September 13, 2012
Dismissal In DePaul Employment Statistics Fraud Case
The case filed against the DePaul University College of Law based on the lack of legal jobs available was dismissed on Tuesday. Before I continue, the masthead on the left of the LLB indicates that I am an employee of DePaul University’s Law School. Yes, I am. Anything I say here is my own and not an official, or any kind of statement from DePaul.
The order was issued by Judge Neil H. Cohen. He considered three claims against DePaul: a violation of the Illinois Consumer Fraud and Deceptive Business Practices Act (Count I), a claim for common law fraud (Count II), and a claim for negligent misrepresentation. DePaul filed a motion to dismiss under two provisions of the Illinois Civil Procedure Act. The relevant standards under these provisions are that the motion would not be granted “unless it is clearly apparent that no set of facts that can be proved that would entitle the plaintiff to recovery” or where “the claim asserted against the defendant is barred by other affirmative matter avoiding the legal effect of or defeating the claim.”
The Court disposed of the fraudulent misrepresentation claim noting that none of the employment data provided by DePaul was alleged to be false, not did DePaul make any statements which predicted the odds of getting employment as a full-time lawyer, or any associated salary range. Fraudulent concealment was not a possibility as that required a fiduciary or confidential relationship or one where the plaintiff placed trust in the defendant where the defendant was in a position of influence and superiority. The law school – law student relationship is contractual. Students pay tuition for law training and a degree, and the law school provides that training. Plaintiffs did not cite cases to the contrary.
The Court stated that the plaintiffs alleged no facts showing reasonable reliance on employment statistics or any authority that supported the contention that they need not make any independent investigation beyond the statistics. In any event, one of the statistics showing salary range indicated employment at $20,000. The Court said:
Common sense alone should have allowed Plaintiffs to determine that a graduate making $20,000 a year is not employed as a full-time lawyer.
Judge Cohen stated further that Plaintiffs did not allege facts that showed their reliance on the employment statistics was the proximate cause of their damages. The claim was that the plaintiffs spent tens of thousands of dollars with the result that their law degrees were worth less as a consequence of their reliance on the statistics. Illinois law requires the reliance to be proximate to the damages. In this complaint, the allegations were conclusory.
The damages are speculative, in that there are so many subjective factors that affect employment prospects and salary, such as work experience, grades, whether employment is in the public or private sector, geographic area, quality of the interview, and a host of others. From the opinion:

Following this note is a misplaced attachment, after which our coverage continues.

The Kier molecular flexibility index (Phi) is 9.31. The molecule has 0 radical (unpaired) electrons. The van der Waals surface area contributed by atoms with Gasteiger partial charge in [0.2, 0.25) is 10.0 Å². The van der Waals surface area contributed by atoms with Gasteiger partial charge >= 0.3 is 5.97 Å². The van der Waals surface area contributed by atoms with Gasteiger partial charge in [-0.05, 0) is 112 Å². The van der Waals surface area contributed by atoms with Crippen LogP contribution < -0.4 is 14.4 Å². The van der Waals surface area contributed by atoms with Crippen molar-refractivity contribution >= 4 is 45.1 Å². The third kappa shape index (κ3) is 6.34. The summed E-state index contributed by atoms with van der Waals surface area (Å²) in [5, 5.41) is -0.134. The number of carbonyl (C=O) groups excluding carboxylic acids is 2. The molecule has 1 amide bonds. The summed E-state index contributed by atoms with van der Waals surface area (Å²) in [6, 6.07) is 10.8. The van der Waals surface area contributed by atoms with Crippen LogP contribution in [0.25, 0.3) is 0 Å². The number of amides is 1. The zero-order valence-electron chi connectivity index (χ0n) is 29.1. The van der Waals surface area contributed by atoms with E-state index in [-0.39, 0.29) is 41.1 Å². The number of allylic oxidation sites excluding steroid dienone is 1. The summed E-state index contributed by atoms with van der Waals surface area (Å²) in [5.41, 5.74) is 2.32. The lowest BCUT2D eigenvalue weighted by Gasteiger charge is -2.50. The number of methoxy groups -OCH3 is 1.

Plaintiff’s theory of damages assumes that the value of their DePaul degree is somehow related to the outcomes experienced by prior graduates. But the employment and salary obtained by these prior graduates is relevant only to the value of a DePaul degree to those graduates. They bear no correlation to the value of Plaintiffs’ degrees, which are based on an incalculable number of variables, most of which are beyond DePaul’s control.
The consumer fraud claim fell because of, again, a failure to allege enough facts under the statute to sustain the claim, and because the Illinois Consumer Fraud Act exempts conduct authorized by any regulatory body acting under authority of Illinois or the United States. The Court ruled that the ABA is that regulatory authority and that the statistics are supplied to the ABA under Standard 509. The ABA derives its authority from the Department of Education.
The negligent misrepresentation claim failed because Plaintiffs could not allege facts that showed that DePaul was in the business of providing information for the guidance of others in their business transactions. The employment information was incidental to providing a legal education. Cases cited by Plaintiffs to this point and all the others mentioned are not on point. The entire complaint was dismissed with prejudice.
No doubt the plaintiffs will appeal, but Judge Cohen’s opinion was pretty clear there wasn’t any precedent that supported the allegations. Illinois is a fact pleading state. Judge Cohen found many of the allegations conclusory. I can only refer to the cases cited as authority in the opinion as I haven’t seen the plaintiffs’ memorandum in opposition to the motion to dismiss. Nonetheless, the Illinois Appellate Court will probably offer the same result if that is the best authority plaintiffs have on their side. Judge Cohen didn’t cite any of the other out-of-state cases dismissing or questioning similar complaints. Then again, he didn’t need to. Oh, and he's a graduate of the University of Miami School of Law.
With that, ladies and gentlemen, I present the lovely Miss Lynn Anderson.
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Posted by: Joe Hodnicki | Sep 14, 2012 5:10:15 AM